All maintained schools must meet the requirements set out in Section 78 of the Education Act 2002 and promote the Social, Moral, Spiritual and Cultural (SMSC) development of their pupils.
Please click on the SMSC link below to access a full overview of the course content we offer at Key Stage 3 and Key Stage 4:
SMSC Education is broadly split into four areas:
The spiritual development of pupils is shown by their:
- ability to be reflective about their own beliefs (religious or otherwise) and perspective on life
- knowledge of, and respect for, different people’s faiths, feelings and values
- sense of enjoyment and fascination in learning about themselves, others and the world around them
- use of imagination and creativity in their learning
- willingness to reflect on their experiences
The moral development of pupils is shown by their:
- ability to recognise the difference between right and wrong and to readily apply this understanding in their own lives, recognise legal boundaries and, in so doing, respect the civil and criminal law of England
- understanding of the consequences of their behaviour and actions
- interest in investigating and offering reasoned views about moral and ethical issues and ability to understand and appreciate the viewpoints of others on these issues.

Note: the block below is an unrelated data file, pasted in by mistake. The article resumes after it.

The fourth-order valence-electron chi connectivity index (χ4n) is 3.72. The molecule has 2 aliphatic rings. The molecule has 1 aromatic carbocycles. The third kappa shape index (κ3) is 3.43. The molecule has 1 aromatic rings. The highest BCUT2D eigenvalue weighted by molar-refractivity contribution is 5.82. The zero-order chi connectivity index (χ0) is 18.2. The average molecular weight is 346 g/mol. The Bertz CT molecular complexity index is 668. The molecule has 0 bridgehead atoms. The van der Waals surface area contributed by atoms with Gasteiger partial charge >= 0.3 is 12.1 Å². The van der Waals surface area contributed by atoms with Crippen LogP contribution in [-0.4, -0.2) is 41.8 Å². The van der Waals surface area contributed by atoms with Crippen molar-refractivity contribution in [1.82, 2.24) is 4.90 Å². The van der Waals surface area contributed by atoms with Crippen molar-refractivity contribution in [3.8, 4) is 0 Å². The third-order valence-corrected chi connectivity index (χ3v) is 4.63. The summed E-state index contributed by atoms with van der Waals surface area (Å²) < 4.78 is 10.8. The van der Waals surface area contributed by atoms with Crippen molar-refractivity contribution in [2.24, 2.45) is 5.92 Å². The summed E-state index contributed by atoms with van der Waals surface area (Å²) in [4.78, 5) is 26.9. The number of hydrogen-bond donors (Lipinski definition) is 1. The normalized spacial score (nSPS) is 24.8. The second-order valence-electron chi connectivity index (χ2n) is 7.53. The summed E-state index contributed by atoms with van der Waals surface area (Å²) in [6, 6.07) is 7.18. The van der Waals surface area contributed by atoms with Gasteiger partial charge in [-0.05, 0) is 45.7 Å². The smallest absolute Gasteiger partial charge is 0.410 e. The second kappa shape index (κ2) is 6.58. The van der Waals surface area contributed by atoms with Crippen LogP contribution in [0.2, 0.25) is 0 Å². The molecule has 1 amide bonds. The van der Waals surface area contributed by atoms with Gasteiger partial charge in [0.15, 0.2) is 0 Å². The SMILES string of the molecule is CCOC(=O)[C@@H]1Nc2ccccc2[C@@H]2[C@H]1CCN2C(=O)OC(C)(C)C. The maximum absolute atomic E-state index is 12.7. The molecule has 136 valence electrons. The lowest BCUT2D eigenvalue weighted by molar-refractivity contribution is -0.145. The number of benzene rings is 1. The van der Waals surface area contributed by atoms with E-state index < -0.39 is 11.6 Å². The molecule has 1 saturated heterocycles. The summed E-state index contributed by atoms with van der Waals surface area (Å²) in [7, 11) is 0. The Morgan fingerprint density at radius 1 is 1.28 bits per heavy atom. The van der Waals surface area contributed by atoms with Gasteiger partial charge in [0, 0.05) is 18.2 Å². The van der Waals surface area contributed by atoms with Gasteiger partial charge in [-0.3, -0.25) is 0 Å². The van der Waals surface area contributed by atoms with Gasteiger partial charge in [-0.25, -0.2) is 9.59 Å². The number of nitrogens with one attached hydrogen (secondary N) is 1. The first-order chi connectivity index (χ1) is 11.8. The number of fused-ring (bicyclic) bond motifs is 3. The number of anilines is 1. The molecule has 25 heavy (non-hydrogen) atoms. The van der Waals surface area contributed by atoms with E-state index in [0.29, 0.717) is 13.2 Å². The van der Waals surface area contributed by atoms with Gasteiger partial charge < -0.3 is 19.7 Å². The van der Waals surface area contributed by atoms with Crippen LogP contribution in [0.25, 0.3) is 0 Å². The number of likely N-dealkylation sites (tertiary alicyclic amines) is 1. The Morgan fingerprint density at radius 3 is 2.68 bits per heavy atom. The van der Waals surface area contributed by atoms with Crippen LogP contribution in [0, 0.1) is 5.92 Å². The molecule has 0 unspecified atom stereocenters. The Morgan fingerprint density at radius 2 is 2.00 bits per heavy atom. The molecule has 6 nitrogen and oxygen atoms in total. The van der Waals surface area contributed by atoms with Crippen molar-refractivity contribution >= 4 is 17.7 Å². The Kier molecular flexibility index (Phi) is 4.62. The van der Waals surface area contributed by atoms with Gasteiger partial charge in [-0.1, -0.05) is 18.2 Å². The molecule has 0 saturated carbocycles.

The social development of pupils is shown by their:
- use of a range of social skills in different contexts, for example working and socialising with other pupils, including those from different religious, ethnic and socio-economic backgrounds
- willingness to participate in a variety of communities and social settings, including by volunteering, cooperating well with others and being able to resolve conflicts effectively
- acceptance and engagement with the fundamental British values of democracy, the rule of law, individual liberty and mutual respect and tolerance of those with different faiths and beliefs; they develop and demonstrate skills and attitudes that will allow them to participate fully in and contribute positively to life in modern Britain.
The cultural development of pupils is shown by their:
- understanding and appreciation of the wide range of cultural influences that have shaped their own heritage and that of others
- understanding and appreciation of the range of different cultures in the school and further afield as an essential element of their preparation for life in modern Britain